Firefighter Lt. Matthew LeTourneau remembered for his humor, love, bravery
Fire Department Lt. Matthew LeTourneau died Saturday, Jan. 6, 2018, after being trapped while battling a rowhouse blaze on North Colorado Street in North Philadelphia. He was 42.
Matt LeTourneau's destiny — to be a firefighter — began on the day of his birth.
After he prepared to enter the world on that day in 1975, his parents rushed to Sacred Heart Hospital in Chester only to find a sea of nurses and doctors crowding the parking lot.
"Go figure — the hospital was having, at the time, a fire drill," his brother, Luke, explained Friday. "His calling was known even from the womb."
Luke LeTourneau shared the story with about 1,000 firefighters in their dress uniforms, family members, friends and other mourners who packed the Cathedral Basilica of SS. Peter and Paul to say farewell to Lt. Matthew LeTourneau, six days after he died from injuries sustained in a North Philadelphia rowhouse fire.
They filled the church – and led a procession to his burial in a Delaware County cemetery — on a dreary, rainy day almost appropriate to mark the first loss of a city firefighter while battling a blaze since 2014. And he was one who gave tirelessly to the vocation.
LeTourneau, 42, was someone who "lived, ate, slept, and breathed this job," said Fire Commissioner Adam Thiel, eulogizing a man he called "our fallen hero."
But LeTourneau was also remembered as a warm-hearted friend who "never wanted anyone to feel left out" and had a "goofy" sense of humor, according to his brother. LeTourneau didn't have any kids, but loved playing with his nieces and nephews, his younger sibling said.
"Some of the fondest moments would be when he would just stop over the house unannounced," Luke said. "He'd open the door, get the kids all riled up, go play basketball outside, block their shots in a funny way, and at the same time, the dog would be barking and acting crazy because he was so excited to see Matt, all while the baby was napping. Then, Matt, with such a huge smile on his face, would say, 'OK, I'll see you later, guys.'"
An 11-year veteran, LeTourneau had most recently been assigned to Engine 45 in North Philadelphia and was preparing to move to a new assignment in Mantua.
Early last Saturday, he answered the call for a fire on North Colorado Street. Temperatures were below freezing, and firefighters were met at the two-story rowhouse by orange flames and black smoke.
When the second floor of the home collapsed, LeTourneau was trapped inside under the rubble. It took firefighters and paramedics 30 minutes to get him out, and he was pronounced dead later that morning. A man who lived there, 61-year-old Delgera Lane, also died in the blaze.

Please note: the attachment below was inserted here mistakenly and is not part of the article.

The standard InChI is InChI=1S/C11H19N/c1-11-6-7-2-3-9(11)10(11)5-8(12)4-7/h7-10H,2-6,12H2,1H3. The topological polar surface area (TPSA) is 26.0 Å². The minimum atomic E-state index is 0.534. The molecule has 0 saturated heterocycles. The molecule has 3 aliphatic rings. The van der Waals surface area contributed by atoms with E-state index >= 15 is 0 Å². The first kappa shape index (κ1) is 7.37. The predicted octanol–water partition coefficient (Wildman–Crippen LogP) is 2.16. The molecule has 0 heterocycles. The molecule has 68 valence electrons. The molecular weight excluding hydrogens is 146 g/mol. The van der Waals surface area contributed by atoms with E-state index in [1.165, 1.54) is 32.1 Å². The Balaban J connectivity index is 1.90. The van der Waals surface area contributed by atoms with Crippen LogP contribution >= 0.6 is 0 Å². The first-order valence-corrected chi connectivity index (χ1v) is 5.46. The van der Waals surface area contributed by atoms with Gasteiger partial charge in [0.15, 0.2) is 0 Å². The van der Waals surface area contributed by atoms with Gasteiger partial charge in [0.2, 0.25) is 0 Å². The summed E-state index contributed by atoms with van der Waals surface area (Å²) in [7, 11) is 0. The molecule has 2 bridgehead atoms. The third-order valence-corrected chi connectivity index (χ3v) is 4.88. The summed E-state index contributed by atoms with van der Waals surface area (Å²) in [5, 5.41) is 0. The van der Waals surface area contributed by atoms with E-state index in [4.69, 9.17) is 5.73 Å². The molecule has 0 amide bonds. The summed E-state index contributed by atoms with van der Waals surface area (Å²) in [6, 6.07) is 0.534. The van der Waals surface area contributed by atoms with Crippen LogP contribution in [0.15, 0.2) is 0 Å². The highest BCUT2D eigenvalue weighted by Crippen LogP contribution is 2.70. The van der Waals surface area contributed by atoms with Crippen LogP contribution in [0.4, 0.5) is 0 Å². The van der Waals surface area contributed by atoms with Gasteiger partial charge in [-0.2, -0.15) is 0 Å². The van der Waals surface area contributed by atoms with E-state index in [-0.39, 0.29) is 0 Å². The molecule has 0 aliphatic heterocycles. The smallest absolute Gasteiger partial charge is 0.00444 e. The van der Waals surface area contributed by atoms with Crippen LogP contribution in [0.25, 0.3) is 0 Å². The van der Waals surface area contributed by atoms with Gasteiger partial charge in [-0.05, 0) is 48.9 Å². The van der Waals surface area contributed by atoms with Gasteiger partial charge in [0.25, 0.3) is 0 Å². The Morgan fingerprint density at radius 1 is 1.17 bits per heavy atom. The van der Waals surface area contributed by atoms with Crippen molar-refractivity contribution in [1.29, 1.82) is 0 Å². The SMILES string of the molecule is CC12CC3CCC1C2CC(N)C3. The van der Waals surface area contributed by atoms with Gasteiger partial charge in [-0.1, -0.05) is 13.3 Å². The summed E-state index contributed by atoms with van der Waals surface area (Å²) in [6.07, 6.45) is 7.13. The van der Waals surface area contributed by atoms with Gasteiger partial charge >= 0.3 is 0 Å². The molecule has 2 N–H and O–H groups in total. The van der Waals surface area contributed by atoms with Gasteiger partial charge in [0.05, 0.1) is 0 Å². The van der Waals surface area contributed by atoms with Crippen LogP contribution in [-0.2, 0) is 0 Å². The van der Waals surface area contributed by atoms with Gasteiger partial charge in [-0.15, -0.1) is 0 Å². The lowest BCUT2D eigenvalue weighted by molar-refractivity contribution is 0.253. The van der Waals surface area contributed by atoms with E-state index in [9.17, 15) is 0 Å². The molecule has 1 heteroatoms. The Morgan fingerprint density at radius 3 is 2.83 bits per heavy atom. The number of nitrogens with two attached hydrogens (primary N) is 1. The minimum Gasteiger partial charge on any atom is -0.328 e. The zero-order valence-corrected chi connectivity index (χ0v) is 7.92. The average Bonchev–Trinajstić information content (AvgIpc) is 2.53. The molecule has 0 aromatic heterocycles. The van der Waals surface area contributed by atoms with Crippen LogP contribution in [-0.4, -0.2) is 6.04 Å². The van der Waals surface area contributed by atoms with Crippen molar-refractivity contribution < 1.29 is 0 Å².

Since age 4, LeTourneau had dreamed of becoming a firefighter like his grandfather and great-grandfather, according to his family. At age 16, he began volunteering with the Springfield Fire Company in Delaware County, where he was considered a lifetime member.
He joined the Philadelphia Fire Department in 2007 and was promoted to lieutenant in 2015. Before Engine 45, he had also served with Engine 43 in Center City, Engine 57 in West Philadelphia, and Ladder 77 – "the pope's detail" during the World Meeting of Families in 2015.
On Friday morning, the line of mourners waiting to pay their respects stretched down 18th Street and around Race Street. Some had met LeTourneau through his service as a fire instructor with the Delaware County Emergency Services Training Center or the Philadelphia Fire Academy.
As he waited in the falling rain, Assistant Chief Steve Miller of the West Whiteland Fire Company in Chester County said LeTourneau was "by far the best instructor" he had ever had, while also being "down to earth and overall, a great guy."
During the Mass, the Rev. Dennis Gill, rector of the cathedral, recalled how "courageously and so valiantly" LeTourneau acted on his final day, and urged his family: "Let's not forget God is here."
Mayor Kenney, whose father was a firefighter, didn't know LeTourneau, but told those gathered that over the last few days, he had learned of LeTourneau's love for animals, his devotion to Holy Cross parish in his native Springfield, and most of all, of LeTourneau's "selfless devotion" to firefighting.
In his own childhood, Kenney said, he "often woke up to the smell of smoke singed into my father's bunker gear. That sickly smell of smoke was a good thing. Because it meant he had come home. Matt did not go home Saturday. And, for his family and friends, there is no solace. And there are no words."
Following the Mass, LeTourneau's flag-draped casket was placed by firefighters onto his Engine 45 fire truck. With a police motorcycle escort and rows of firefighters in salute across from the cathedral on 18th Street, the procession slowly made its way to SS. Peter and Paul Cemetery in Marple Township.
LeTourneau, the Fire Department said, will be posthumously promoted to the rank of captain at the department's semi-annual promotions ceremony on Jan. 26
Sergio Ora, a firefighter with the Lionville Fire Company in Chester County, said LeTourneau was a friend who "would give you the shirt off his back."
Chris Lamb, an apprentice firefighter with the Chester Fire Department, said that as an instructor, LeTourneau was "very supportive, well-read and studied. He wanted to know everything."
"He will truly be missed," said Lamb.
Staff writer Joseph A. Gambardello contributed to this article.